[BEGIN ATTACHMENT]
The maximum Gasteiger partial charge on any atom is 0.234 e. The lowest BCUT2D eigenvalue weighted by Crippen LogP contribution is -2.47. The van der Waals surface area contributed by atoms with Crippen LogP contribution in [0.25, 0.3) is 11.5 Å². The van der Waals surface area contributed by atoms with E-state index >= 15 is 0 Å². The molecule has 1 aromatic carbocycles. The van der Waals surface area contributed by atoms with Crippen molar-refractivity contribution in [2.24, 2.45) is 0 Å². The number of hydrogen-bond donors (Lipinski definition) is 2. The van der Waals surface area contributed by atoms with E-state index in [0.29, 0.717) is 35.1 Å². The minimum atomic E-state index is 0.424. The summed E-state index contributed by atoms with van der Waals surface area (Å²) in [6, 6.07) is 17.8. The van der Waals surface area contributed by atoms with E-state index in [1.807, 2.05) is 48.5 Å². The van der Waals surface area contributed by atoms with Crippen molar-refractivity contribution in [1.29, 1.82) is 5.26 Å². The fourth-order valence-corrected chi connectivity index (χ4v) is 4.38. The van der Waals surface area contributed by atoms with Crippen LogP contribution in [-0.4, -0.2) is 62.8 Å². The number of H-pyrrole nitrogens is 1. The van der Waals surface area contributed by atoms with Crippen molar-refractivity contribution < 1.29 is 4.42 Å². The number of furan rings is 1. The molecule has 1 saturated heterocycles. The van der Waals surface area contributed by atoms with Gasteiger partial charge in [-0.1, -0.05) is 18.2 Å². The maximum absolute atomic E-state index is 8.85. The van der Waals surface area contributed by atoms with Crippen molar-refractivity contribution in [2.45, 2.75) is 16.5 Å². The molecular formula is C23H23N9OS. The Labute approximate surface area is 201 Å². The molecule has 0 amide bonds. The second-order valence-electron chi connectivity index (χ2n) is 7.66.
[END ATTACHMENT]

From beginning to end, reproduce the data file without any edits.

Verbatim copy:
The maximum Gasteiger partial charge on any atom is 0.234 e. The lowest BCUT2D eigenvalue weighted by Crippen LogP contribution is -2.47. The van der Waals surface area contributed by atoms with Crippen LogP contribution in [0.25, 0.3) is 11.5 Å². The van der Waals surface area contributed by atoms with E-state index >= 15 is 0 Å². The molecule has 1 aromatic carbocycles. The van der Waals surface area contributed by atoms with Crippen molar-refractivity contribution in [2.24, 2.45) is 0 Å². The number of hydrogen-bond donors (Lipinski definition) is 2. The van der Waals surface area contributed by atoms with E-state index in [0.29, 0.717) is 35.1 Å². The minimum atomic E-state index is 0.424. The summed E-state index contributed by atoms with van der Waals surface area (Å²) in [6, 6.07) is 17.8. The van der Waals surface area contributed by atoms with E-state index in [1.807, 2.05) is 48.5 Å². The van der Waals surface area contributed by atoms with Crippen molar-refractivity contribution in [1.29, 1.82) is 5.26 Å². The fourth-order valence-corrected chi connectivity index (χ4v) is 4.38. The van der Waals surface area contributed by atoms with Crippen LogP contribution in [-0.4, -0.2) is 62.8 Å². The number of H-pyrrole nitrogens is 1. The van der Waals surface area contributed by atoms with Crippen molar-refractivity contribution < 1.29 is 4.42 Å². The number of furan rings is 1. The molecule has 1 saturated heterocycles. The van der Waals surface area contributed by atoms with Gasteiger partial charge in [-0.1, -0.05) is 18.2 Å². The maximum absolute atomic E-state index is 8.85. The van der Waals surface area contributed by atoms with Crippen molar-refractivity contribution in [2.45, 2.75) is 16.5 Å². The molecular formula is C23H23N9OS. The Labute approximate surface area is 201 Å². The molecule has 0 amide bonds. The second-order valence-electron chi connectivity index (χ2n) is 7.66.